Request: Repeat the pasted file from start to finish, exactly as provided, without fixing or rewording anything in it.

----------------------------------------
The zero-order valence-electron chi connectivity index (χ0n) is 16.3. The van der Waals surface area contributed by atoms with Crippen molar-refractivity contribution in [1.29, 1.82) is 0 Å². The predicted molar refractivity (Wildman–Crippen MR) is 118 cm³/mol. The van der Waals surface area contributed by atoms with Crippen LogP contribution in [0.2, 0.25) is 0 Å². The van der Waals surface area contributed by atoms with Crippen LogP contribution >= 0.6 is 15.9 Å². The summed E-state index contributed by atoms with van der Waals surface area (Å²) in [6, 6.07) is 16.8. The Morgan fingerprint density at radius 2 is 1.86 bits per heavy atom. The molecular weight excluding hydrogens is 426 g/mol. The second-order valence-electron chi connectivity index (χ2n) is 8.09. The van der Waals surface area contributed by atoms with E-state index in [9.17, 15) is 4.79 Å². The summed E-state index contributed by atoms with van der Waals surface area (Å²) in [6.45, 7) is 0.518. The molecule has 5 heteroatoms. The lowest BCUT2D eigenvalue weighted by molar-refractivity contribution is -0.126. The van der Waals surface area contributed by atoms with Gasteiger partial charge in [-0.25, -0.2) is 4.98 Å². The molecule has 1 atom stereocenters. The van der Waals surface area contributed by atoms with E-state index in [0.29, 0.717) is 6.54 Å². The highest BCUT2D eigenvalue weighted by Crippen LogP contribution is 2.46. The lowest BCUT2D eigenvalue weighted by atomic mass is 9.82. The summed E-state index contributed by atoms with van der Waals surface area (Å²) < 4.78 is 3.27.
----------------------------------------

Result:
The zero-order valence-electron chi connectivity index (χ0n) is 16.3. The van der Waals surface area contributed by atoms with Crippen molar-refractivity contribution in [1.29, 1.82) is 0 Å². The predicted molar refractivity (Wildman–Crippen MR) is 118 cm³/mol. The van der Waals surface area contributed by atoms with Crippen LogP contribution in [0.2, 0.25) is 0 Å². The van der Waals surface area contributed by atoms with Crippen LogP contribution >= 0.6 is 15.9 Å². The summed E-state index contributed by atoms with van der Waals surface area (Å²) in [6, 6.07) is 16.8. The Morgan fingerprint density at radius 2 is 1.86 bits per heavy atom. The molecular weight excluding hydrogens is 426 g/mol. The second-order valence-electron chi connectivity index (χ2n) is 8.09. The van der Waals surface area contributed by atoms with E-state index in [9.17, 15) is 4.79 Å². The summed E-state index contributed by atoms with van der Waals surface area (Å²) in [6.45, 7) is 0.518. The molecule has 5 heteroatoms. The lowest BCUT2D eigenvalue weighted by molar-refractivity contribution is -0.126. The van der Waals surface area contributed by atoms with Gasteiger partial charge in [-0.25, -0.2) is 4.98 Å². The molecule has 1 atom stereocenters. The van der Waals surface area contributed by atoms with E-state index in [0.29, 0.717) is 6.54 Å². The highest BCUT2D eigenvalue weighted by Crippen LogP contribution is 2.46. The lowest BCUT2D eigenvalue weighted by atomic mass is 9.82. The summed E-state index contributed by atoms with van der Waals surface area (Å²) < 4.78 is 3.27.